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accepted advance American appointed army arrived attack bank battle brought called campaign cavalry charge Civil close command complete Confederate Corps crossing determined direction division early east effect enemy eventually experience father feel field fighting finally followed forces four friends gave give given Grant ground Halleck House hundred James John Johnston Landing later leaders letter Lincoln Louis Meanwhile meet ment miles military Mississippi months move never North Northern officers Ohio once opening operations ordered Point political position presented President railroad received regiment reinforcements result retreat returned Richmond river road Senate sent served Sheridan Sherman showed side soldiers soon South strong success supplies surrender taken Tennessee tion took train Ulysses Union United Vicksburg victory Washington weeks West writing wrote
第 361 頁 - April 8, 1865. GENERAL R. £. LEE, COMMANDING CSA Your note of last evening in reply to mine of same date, asking the condition on which I will accept the surrender of the Army of Northern Virginia is just received. In reply I would say that, peace being my great desire, there is but one condition I would insist upon, namely; that the men and officers surrendered shall be disqualified for taking up arms against the Government of the United States until properly exchanged.
第 360 頁 - GENERAL : The result of the last week must convince you of the hopelessness of further resistance on the part of the army of Northern Virginia in this struggle. I feel that it is so, and regard it as my duty to shift from myself the responsibility of any further effusion of blood by asking of you the surrender of that portion of the Confederate States army known as the army of Northern Virginia.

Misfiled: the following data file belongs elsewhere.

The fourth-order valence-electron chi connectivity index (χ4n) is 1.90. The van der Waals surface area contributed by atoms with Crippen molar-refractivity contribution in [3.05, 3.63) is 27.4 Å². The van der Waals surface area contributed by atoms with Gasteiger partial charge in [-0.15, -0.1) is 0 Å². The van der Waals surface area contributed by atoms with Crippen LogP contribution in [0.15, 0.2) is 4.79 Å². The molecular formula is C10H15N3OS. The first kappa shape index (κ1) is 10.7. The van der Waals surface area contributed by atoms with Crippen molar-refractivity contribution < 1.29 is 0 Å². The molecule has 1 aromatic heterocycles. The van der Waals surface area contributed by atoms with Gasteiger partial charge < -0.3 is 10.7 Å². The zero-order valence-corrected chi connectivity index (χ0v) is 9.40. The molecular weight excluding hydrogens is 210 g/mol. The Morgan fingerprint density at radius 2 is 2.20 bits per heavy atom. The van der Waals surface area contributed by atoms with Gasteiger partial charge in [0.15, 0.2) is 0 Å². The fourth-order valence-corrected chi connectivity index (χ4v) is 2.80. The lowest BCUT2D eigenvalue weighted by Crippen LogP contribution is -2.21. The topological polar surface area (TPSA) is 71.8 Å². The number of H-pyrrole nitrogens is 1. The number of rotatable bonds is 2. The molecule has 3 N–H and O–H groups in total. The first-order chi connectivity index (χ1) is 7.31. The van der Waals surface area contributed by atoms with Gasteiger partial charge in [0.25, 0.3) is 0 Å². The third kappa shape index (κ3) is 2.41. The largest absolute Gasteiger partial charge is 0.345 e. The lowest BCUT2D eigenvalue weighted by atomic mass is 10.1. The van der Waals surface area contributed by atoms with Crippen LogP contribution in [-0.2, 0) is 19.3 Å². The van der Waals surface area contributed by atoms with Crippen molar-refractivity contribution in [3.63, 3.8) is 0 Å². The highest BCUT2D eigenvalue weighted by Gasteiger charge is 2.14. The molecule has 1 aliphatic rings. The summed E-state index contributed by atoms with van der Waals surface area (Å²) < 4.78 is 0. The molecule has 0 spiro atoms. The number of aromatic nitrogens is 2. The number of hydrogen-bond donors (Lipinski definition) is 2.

第 127 頁 - Yours of this date, proposing armistice and appointment of Commissioners to settle terms of capitulation, is just received. No terms except an unconditional and immediate surrender can be accepted. I propose to move immediately upon your works.
第 351 頁 - ... what I want is to express my thanks to you and McPherson, as the men to whom, above all others, I feel indebted for whatever I have had of success. How far your advice and assistance have been of help to me you know.
第 264 頁 - I felt like anything rather than rejoicing at the downfall of a foe who had fought so long and valiantly and had suffered so much for a cause, though that cause was, I believe, one of the worst for which a people ever fought, and one for which there was the least excuse.
第 352 頁 - I believe you are as brave, patriotic, and just, as the great prototype Washington; as unselfish, kindhearted, and honest, as a man should be; but the chief characteristic in your nature is the simple faith in success you have always manifested, which I can liken to nothing else than the faith a Christian has in his Saviour.
第 89 頁 - I have no prejudice against the Southern people. They are just what we would be in their situation. If slavery did not now exist among them, they would not introduce it. If it did now exist among us, we should not instantly give it up.
第 350 頁 - Dear Sherman : The bill reviving the grade of Lieutenant-General in the army has become a law, and my name has been sent to the Senate for the place.
第 31 頁 - But I won't go," I said. He said he thought I would, and I thought so too, if he did.